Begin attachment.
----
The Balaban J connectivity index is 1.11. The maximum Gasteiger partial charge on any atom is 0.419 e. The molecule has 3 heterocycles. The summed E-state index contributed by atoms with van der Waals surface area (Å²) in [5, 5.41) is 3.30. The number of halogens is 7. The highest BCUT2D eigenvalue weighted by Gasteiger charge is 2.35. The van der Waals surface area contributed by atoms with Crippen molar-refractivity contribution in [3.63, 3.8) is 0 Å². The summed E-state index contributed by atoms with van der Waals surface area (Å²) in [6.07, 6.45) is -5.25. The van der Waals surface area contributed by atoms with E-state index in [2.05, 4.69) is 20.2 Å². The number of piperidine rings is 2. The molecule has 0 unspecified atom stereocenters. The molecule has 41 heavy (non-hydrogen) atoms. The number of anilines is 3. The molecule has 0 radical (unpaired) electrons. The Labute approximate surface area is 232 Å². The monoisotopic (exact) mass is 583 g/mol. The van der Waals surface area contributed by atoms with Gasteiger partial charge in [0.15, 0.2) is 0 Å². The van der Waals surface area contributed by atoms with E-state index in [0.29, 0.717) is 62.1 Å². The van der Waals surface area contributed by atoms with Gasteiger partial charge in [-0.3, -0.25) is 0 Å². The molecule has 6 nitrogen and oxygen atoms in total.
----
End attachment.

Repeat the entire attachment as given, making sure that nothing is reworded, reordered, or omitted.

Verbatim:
The Balaban J connectivity index is 1.11. The maximum Gasteiger partial charge on any atom is 0.419 e. The molecule has 3 heterocycles. The summed E-state index contributed by atoms with van der Waals surface area (Å²) in [5, 5.41) is 3.30. The number of halogens is 7. The highest BCUT2D eigenvalue weighted by Gasteiger charge is 2.35. The van der Waals surface area contributed by atoms with Crippen molar-refractivity contribution in [3.63, 3.8) is 0 Å². The summed E-state index contributed by atoms with van der Waals surface area (Å²) in [6.07, 6.45) is -5.25. The van der Waals surface area contributed by atoms with E-state index in [2.05, 4.69) is 20.2 Å². The number of piperidine rings is 2. The molecule has 0 unspecified atom stereocenters. The molecule has 41 heavy (non-hydrogen) atoms. The number of anilines is 3. The molecule has 0 radical (unpaired) electrons. The Labute approximate surface area is 232 Å². The monoisotopic (exact) mass is 583 g/mol. The van der Waals surface area contributed by atoms with Gasteiger partial charge in [0.15, 0.2) is 0 Å². The van der Waals surface area contributed by atoms with E-state index in [0.29, 0.717) is 62.1 Å². The van der Waals surface area contributed by atoms with Gasteiger partial charge in [-0.3, -0.25) is 0 Å². The molecule has 6 nitrogen and oxygen atoms in total.